Congress on Tuesday took a first step toward scaling back U.S. spending plans for the Afghan war, reflecting a mounting political pressure to reduce budget deficits and a recalculation of what it will take to stabilize Afghanistan as U.S. and allied forces begin to withdraw forces.
Although an intense and costly program to build up Afghanistan's army and police is a cornerstone of the NATO and U.S. strategy for winding down the war, renewed effort is under way to find further savings without undermining recent progress in training and equipping the Afghan forces.
The Senate Appropriations defense subcommittee, in approving an overall 2012 Pentagon budget of $513 billion, cut $1.6 billion from the Pentagon's previous $12.8 billion request for the Afghan training mission. It also cut another $5 billion in other areas of the Afghan war budget.
Several defense officials in Washington and Kabul, speaking on condition of anonymity to discuss internal deliberations, said NATO and the U.S. have, for planning purposes, set a target of reducing the training budget to $6 billion _ and perhaps lower _ by 2014, when all foreign troops are to be out of Afghanistan.
Pentagon press secretary George Little said no decisions about future spending on Afghan training have been made, although he noted that the expectation is that spending could be reduced. The withdrawal of U.S. and allied forces also will permit spending reductions, other officials said. President Barack Obama in June announced that the U.S. would withdraw 10,000 troops this year and another 23,000 by September next year.
After the Obama announcement the Pentagon began recalculating what savings could be achieved in the training mission and other aspects of the war effort. Political momentum for spending cuts in Afghanistan also accelerated after the killing of al-Qaida leader Osama bin Laden in May.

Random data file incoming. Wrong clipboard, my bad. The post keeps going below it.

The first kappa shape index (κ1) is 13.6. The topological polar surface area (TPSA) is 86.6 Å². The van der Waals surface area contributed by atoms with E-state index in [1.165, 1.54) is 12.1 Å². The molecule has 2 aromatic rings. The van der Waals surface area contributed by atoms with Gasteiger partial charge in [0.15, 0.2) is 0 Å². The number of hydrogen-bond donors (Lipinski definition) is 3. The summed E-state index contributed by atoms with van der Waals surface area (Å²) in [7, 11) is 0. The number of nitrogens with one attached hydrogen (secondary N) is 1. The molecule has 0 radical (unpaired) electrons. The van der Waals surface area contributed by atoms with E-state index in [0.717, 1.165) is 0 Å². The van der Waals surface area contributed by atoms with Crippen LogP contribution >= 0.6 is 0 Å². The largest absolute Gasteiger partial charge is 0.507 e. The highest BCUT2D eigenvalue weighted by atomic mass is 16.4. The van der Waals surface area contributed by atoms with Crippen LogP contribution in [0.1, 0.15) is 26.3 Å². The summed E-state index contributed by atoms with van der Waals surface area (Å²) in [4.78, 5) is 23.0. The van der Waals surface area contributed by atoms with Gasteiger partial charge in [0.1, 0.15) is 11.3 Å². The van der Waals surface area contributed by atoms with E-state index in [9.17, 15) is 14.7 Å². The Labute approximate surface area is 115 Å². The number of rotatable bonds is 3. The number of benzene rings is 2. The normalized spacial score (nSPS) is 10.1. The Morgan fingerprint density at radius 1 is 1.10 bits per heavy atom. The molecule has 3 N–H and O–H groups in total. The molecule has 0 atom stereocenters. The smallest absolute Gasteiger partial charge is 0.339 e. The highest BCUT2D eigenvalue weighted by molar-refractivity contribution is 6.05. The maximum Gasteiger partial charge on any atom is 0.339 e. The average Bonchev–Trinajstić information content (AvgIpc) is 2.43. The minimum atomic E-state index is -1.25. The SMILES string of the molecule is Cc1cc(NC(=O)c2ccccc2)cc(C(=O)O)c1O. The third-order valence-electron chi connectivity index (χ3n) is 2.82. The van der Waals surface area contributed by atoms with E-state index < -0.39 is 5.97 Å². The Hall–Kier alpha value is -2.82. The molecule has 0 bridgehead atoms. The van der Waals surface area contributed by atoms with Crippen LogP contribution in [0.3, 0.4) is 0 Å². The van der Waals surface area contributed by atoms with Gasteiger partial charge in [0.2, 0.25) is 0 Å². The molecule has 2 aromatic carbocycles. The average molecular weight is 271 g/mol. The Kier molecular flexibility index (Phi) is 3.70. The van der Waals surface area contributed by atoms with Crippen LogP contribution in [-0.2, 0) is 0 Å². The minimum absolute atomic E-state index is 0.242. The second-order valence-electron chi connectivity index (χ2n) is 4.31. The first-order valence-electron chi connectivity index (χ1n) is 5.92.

Canadian Army Maj. Edward J.H. Stewart, the chief of media relations for the NATO Training Mission in Kabul, said in an email Tuesday that training costs can be expected to decline in coming years as initial capital investments in the program, such as adding training facilities, are completed.
Sen. Daniel Inouye, D-Hawaii, chairman of the Appropriations defense subcommittee, said the Pentagon informed Congress that it could get by with $1.6 billion less for training operations than originally projected for 2012, and that it could cut another $5 billion in other areas of the Afghan war budget as a result of the scheduled U.S. troop reductions. Inouye's panel on Tuesday approved the Pentagon's overall request for $107 billion in support of Afghanistan, plus $11 billion for U.S. military operations in Iraq, where all U.S. troops are scheduled to go home by December.
The combined cost of the Iraq and Afghan wars for 2012 _ $118 billion _ compares with about $159 billion this year.
The search for economies in Afghanistan comes as the Pentagon works on spending cuts required in the debt legislation passed over the summer, which called for a decrease of $400 billion in spending on national security _ mostly defense _ over 10 years. The Pentagon is bracing for the possibility that much larger cuts could be imposed, although Defense Secretary Leon Panetta has warned that further cuts would be devastating.
"Real defense cuts are coming," Sen. John McCain, R-Ariz., told the nominee for the No. 2 civilian job at the Pentagon on Tuesday. At a Senate Armed Services Committee confirmation hearing for Ashton Carter to be deputy defense secretary, McCain said budget tightening will require a culture change at the Pentagon.
Sen. Carl Levin, D-Mich., chairman of the Armed Services Committee, said he did not know details of the action by Inouye's panel. But he stressed his hope that the administration would keep in sight its stated goal of developing Afghan security forces on a pace that will wind the war down by 2014.
"I would strongly favor proceeding as quickly as we can to the transfer of responsibility to the Afghan forces and would be very unhappy with anything that slowed that process down," he said.
Associated Press writers Pauline Jelinek and Donna Cassata contributed to this report.
Robert Burns can be reached on Twitter at http://twitter.com/robertburnsAP